Bulalacao, Oriental Mindoro

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Municipality of Bulalacao
Official seal of Bulalacao
Map of Oriental Mindoro with Bulalacao highlighted
Map of Oriental Mindoro with Bulalacao highlighted
Bulalacao is located in Philippines
Location within the Philippines
Coordinates: 12°20′N 121°21′E / 12.33°N 121.35°E / 12.33; 121.35Coordinates: 12°20′N 121°21′E / 12.33°N 121.35°E / 12.33; 121.35
Country Philippines
RegionMimaropa (Region IV-B)
ProvinceOriental Mindoro
District2nd District
Barangays15 (see Barangays)
 • TypeSangguniang Bayan
 • MayorErnilo C. Villas
 • Vice MayorRamon G. Magbanua
 • CongressmanAlfonso V. Umali Jr.
 • Electorate22,568 voters (2019)
 • Total321.86 km2 (124.27 sq mi)
 (2015 census)[3]
 • Total39,107
 • Density120/km2 (310/sq mi)
Time zoneUTC+8 (PST)
ZIP code
IDD:area code+63 (0)43
Climate typetropical climate
Income class3rd municipal income class
Revenue (₱)114,743,679.73 (2016)
Native languagesRatagnon

Bulalacao, officially the Municipality of Bulalacao (formerly known as San Pedro[4]), is a 3rd class municipality in the province of Oriental Mindoro, Philippines. According to the 2015 census, it has a population of 39,107 people.[3]


Don Gabriel Contreras – Gobernadorcillo and Capitan Municipal. One of the rulers of Bulalacao under the Spanish Imperial Crown [5] The territory of Bulalacao was formerly raided by Datu (Prince) Calido of Panay. The Contreras family administered over Bulalacao as Punong Datu before the conquest of Spain. Since the founding of the First Republic, Bulalacao has predominantly been administered by descendants of Don Gabriel Contreras. The lands composing the present Municipality of Bulalacao was previously the hacienda of the Contreras family[6]. Their collateral familial lines (Sejera, Templanza, Fajardo, etc.) also once held vast haciendas throughout the island of Mindoro.

Bulalacao, with a natural harbor, is one of the places theorized by anthropologists and archaeologists to be the location of the ancient wangdom of Ma-i. In the late 1970s, several jade Chinese porcelain vases were found in Bulalacao, further corroborating the theory.[citation needed]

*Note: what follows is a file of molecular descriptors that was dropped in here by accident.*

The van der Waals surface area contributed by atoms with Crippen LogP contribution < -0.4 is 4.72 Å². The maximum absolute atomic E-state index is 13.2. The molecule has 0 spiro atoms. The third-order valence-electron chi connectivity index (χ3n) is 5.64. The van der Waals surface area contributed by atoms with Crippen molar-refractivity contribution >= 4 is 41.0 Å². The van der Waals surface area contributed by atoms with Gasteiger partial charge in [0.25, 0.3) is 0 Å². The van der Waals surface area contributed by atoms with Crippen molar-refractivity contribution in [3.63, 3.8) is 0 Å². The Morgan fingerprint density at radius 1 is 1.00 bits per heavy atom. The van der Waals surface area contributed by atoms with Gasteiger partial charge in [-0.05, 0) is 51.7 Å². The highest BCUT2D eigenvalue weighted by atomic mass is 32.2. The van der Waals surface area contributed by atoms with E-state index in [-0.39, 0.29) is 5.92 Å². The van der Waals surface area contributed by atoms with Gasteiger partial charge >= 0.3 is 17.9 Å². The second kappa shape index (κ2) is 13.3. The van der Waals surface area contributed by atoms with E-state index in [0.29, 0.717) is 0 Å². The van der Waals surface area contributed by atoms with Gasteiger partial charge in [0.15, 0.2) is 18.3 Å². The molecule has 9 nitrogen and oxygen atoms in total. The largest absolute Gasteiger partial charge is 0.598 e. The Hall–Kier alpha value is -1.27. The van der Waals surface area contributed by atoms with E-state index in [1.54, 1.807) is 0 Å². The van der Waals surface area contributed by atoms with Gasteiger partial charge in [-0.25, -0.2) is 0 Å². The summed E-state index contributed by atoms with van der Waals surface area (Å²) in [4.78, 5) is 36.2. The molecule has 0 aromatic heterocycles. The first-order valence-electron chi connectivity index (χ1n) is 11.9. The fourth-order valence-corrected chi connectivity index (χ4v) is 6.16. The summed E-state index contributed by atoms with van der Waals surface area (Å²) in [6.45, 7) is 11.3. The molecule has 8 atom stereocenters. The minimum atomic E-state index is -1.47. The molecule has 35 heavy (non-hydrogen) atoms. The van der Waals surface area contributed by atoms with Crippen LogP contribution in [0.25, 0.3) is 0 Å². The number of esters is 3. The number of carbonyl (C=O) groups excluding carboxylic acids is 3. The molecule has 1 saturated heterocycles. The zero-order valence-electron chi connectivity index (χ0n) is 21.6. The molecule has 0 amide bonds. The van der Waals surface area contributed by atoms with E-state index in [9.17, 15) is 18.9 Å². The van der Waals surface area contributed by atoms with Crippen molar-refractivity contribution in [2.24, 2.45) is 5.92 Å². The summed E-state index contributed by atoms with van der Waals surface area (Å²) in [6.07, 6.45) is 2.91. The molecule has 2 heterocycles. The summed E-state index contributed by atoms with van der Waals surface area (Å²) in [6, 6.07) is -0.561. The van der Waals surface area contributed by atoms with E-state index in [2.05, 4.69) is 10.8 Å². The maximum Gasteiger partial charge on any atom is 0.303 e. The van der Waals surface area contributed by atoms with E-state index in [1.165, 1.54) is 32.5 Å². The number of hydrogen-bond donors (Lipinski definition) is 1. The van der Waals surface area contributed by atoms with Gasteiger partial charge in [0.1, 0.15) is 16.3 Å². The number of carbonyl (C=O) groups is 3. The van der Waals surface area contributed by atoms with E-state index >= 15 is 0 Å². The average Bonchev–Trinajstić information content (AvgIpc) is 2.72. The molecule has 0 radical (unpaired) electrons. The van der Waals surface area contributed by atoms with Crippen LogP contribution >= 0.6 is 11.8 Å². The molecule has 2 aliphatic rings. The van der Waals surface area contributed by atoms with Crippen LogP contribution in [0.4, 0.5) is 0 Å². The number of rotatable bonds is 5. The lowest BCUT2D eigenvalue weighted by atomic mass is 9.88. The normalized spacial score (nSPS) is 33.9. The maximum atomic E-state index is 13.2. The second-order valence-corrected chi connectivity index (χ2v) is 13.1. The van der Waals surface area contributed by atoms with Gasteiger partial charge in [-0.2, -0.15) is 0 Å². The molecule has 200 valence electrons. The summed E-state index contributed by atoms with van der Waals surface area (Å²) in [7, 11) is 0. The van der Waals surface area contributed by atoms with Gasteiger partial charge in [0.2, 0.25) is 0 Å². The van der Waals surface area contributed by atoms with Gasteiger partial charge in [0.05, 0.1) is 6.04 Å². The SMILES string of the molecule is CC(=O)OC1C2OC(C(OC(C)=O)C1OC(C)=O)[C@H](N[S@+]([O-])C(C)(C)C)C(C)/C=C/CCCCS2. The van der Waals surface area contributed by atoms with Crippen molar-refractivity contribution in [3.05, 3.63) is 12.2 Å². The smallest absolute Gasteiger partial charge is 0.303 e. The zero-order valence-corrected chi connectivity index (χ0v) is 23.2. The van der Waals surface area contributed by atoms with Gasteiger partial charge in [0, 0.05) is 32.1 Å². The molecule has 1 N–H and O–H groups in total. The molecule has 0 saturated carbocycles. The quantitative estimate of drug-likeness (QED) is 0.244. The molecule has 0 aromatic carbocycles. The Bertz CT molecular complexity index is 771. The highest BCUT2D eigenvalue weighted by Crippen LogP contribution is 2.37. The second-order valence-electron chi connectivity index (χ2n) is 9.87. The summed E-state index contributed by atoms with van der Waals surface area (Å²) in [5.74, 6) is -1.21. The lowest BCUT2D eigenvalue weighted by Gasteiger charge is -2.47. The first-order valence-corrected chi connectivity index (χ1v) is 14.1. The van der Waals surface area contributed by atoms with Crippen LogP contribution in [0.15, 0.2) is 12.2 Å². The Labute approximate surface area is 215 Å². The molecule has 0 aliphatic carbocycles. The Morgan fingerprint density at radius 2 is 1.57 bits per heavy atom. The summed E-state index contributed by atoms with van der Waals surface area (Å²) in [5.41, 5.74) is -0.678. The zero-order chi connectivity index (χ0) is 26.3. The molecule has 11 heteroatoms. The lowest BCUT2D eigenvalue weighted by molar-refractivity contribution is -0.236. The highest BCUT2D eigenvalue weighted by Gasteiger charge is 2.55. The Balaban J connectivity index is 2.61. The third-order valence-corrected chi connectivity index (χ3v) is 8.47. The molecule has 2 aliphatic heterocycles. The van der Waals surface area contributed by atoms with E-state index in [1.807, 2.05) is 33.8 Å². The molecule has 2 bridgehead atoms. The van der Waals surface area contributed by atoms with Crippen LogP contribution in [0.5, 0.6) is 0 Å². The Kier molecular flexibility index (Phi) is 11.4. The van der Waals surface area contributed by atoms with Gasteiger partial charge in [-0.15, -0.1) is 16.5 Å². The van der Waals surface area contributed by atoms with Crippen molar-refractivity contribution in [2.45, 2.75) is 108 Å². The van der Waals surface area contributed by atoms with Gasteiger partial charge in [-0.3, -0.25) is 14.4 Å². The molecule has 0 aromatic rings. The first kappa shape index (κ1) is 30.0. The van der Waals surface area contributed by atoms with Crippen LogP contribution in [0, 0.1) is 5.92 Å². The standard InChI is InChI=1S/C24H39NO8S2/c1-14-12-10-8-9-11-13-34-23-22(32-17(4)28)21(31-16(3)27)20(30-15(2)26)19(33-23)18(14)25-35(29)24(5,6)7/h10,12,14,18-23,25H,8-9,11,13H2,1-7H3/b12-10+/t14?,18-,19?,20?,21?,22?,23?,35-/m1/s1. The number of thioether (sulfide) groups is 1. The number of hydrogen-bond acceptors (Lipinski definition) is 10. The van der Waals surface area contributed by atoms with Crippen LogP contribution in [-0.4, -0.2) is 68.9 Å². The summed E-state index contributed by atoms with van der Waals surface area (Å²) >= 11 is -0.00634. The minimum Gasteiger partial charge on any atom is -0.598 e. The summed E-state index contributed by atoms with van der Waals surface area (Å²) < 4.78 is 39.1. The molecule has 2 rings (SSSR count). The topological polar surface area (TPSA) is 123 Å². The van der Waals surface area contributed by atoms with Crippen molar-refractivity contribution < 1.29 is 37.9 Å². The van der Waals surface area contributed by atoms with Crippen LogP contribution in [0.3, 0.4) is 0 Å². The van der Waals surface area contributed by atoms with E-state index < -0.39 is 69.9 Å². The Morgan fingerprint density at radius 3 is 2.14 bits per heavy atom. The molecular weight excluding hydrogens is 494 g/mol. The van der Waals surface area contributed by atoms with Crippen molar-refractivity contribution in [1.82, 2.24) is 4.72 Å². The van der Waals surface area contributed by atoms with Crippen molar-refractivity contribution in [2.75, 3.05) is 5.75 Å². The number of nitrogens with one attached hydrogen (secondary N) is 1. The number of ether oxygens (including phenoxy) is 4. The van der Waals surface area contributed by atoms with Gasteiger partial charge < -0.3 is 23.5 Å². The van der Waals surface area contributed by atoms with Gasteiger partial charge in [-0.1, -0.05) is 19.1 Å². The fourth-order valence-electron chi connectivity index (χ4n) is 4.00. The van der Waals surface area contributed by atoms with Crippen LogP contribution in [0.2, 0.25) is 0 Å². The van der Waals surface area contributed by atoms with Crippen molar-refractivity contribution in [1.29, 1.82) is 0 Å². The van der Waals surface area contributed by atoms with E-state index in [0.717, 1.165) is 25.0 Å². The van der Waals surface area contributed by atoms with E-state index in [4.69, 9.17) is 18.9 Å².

Bulalacao is located at the southernmost tip of the province and is 176 kilometres (109 mi) from Calapan.


Bulalacao is politically subdivided into 15 barangays.

Barangay Population (2016)
Bagong Sikat 830
Balatasan 2,167
Benli (Mangyan Settlement) 4,527
Cabugao 995
Cambunang (Poblacion) 2,399
Campaasan (Poblacion) 3,149
Maasin 912
Maujao 3,118
Milagrosa (Guiob) 2,117
Nasukob (Poblacion) 4,419
Poblacion 3,634
San Francisco (Alimawan) 778
San Isidro 563
San Juan 3,455
San Roque (Buyayao) 6,044
Total 39,107


Population census of Bulalacao
YearPop.±% p.a.
1903 3,754—    
1918 6,224+3.43%
1939 3,497−2.71%
1948 3,597+0.31%
1960 5,414+3.47%
1970 10,857+7.20%
1975 14,038+5.29%
1980 16,926+3.81%
1990 21,316+2.33%
1995 24,047+2.28%
2000 27,698+3.08%
2007 30,188+1.19%
2010 33,754+4.15%
2015 39,107+2.84%
Source: Philippine Statistics Authority[3][7][8][9]

See also[edit]


  1. ^ "Municipality". Quezon City, Philippines: Department of the Interior and Local Government. Retrieved 31 May 2013.
  2. ^ "Province: Oriental Mindoro". PSGC Interactive. Quezon City, Philippines: Philippine Statistics Authority. Retrieved 12 November 2016.
  3. ^ a b c Census of Population (2015). "Region IV-B (Mimaropa)". Total Population by Province, City, Municipality and Barangay. PSA. Retrieved 20 June 2016.
  4. ^ Republic Act No. 5646 Archived 2012-06-01 at the Wayback Machine, PhilippineLaw.info, retrieved 2012
  5. ^ https://www.wheninmanila.com/recently-discovered-datu-heritage/
  6. ^ https://www.wheninmanila.com/recently-discovered-datu-heritage/
  7. ^ Census of Population and Housing (2010). "Region IV-B (Mimaropa)". Total Population by Province, City, Municipality and Barangay. NSO. Retrieved 29 June 2016.
  8. ^ Censuses of Population (1903–2007). "Region IV-B (Mimaropa)". Table 1. Population Enumerated in Various Censuses by Province/Highly Urbanized City: 1903 to 2007. NSO.
  9. ^ "Province of Oriental Mindoro". Municipality Population Data. Local Water Utilities Administration Research Division. Retrieved 17 December 2016.

External links[edit]